CXO

Understand the steps involved in online credit card processing

Online credit card processing is the foundation of e-commerce, but the fundamentals can trip you up if you are not familiar with them. We'll walk you through the jargon and demonstrate how the process works.


Whenever you buy something on the Internet, your purchase has to go through a number of predefined steps. Understanding all the steps will make it easier for you to think through the code you need to write. But before you jump headfirst into coding, you'd better familiarize yourself with the fundamentals of online processing, including sale transactions and gateways.

It starts with transactions
All credit card processing is done within transactions. To a Web site owner, the most important type of transaction is a sale transaction. The other types of transactions are preauth, postauth, credit, and chargeback. Here's a brief description of each one:
  • ·        Sale: A sale is when the card hold purchases a product or service from a merchant, and the money is transferred to the merchant's account.
  • ·        Preauth: A preauth is a transaction where no money is transferred. Typically, a preauth is done to check that a credit card is valid, and the usual amount for a preauth is $1.00.
  • ·        Postauth: A postauth involves purchasing something before it is shipped. The customer can preorder something, and the amount is deducted from the customer's credit limit. No money is transferred, but the card hold is maintained on the customer's card. When the merchant fulfills (typically, ships the product), the merchant can perform a postauth to transfer the money and remove the card hold from the customer's card.
  • ·        Credit: A credit is the opposite of a sale. A merchant transfers money from its account into a customer's account.
  • ·        Chargeback: A chargeback occurs after a customer disputes a charge made to his or her card. Chargebacks are expensive and time-consuming to deal with. When a customer disputes a billing, the bank withdraws the amount from the merchant account and deposits it temporarily back into the customer's account. The merchant then has a certain number of days to justify the billing. If the merchant justifies the billing to the bank's satisfaction, the money is again transferred from the customer's account into the merchant's account. The bank then also bills the merchant some amount per chargeback. Chargeback fees are specific to the merchant's bank.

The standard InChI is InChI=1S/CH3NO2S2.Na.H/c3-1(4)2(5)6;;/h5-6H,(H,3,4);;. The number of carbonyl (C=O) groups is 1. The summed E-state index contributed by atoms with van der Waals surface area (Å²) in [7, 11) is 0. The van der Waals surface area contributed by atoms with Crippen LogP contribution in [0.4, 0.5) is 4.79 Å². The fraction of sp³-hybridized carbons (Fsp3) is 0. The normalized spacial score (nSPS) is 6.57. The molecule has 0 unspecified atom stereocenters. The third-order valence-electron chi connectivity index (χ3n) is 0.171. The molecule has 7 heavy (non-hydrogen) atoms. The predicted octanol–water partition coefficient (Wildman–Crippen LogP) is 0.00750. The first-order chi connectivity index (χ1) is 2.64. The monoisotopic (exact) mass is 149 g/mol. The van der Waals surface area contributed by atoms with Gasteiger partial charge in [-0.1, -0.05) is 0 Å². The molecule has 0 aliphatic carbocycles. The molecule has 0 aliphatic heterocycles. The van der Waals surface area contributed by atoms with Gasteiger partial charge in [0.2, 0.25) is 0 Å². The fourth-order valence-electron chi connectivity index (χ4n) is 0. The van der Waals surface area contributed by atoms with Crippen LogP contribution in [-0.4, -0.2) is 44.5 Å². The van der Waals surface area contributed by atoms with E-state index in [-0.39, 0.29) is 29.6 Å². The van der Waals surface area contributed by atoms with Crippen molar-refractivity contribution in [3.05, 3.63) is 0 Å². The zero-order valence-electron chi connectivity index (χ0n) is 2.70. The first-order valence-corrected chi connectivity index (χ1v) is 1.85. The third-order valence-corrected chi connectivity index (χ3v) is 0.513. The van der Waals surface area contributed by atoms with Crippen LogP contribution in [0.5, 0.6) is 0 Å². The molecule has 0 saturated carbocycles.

Next, the transaction then moves through a gateway, which is the service you will use to validate a credit card and to request money.

Online processing Web site requirements
To perform online credit card processing, Web site owners need to meet these requirements:
  • ·        They need to have a Card Not Present merchant account.
  • ·        They need to have an account with a gateway.
  • ·        Typically, they need to provide a Vital Tear Sheet to the gateway. This sheet comes from the bank.
  • ·        If they want to accept American Express cards, they generally have to set up a relationship with American Express and provide that information to the gateway.
  • ·        They need a server with SSL enabled.


Gateways for these transactions
Most gateways provide an API for each type of online transaction. Some provide a Web-based interface for performing the same transactions. The sale transaction is the most common, so we will look at it in depth.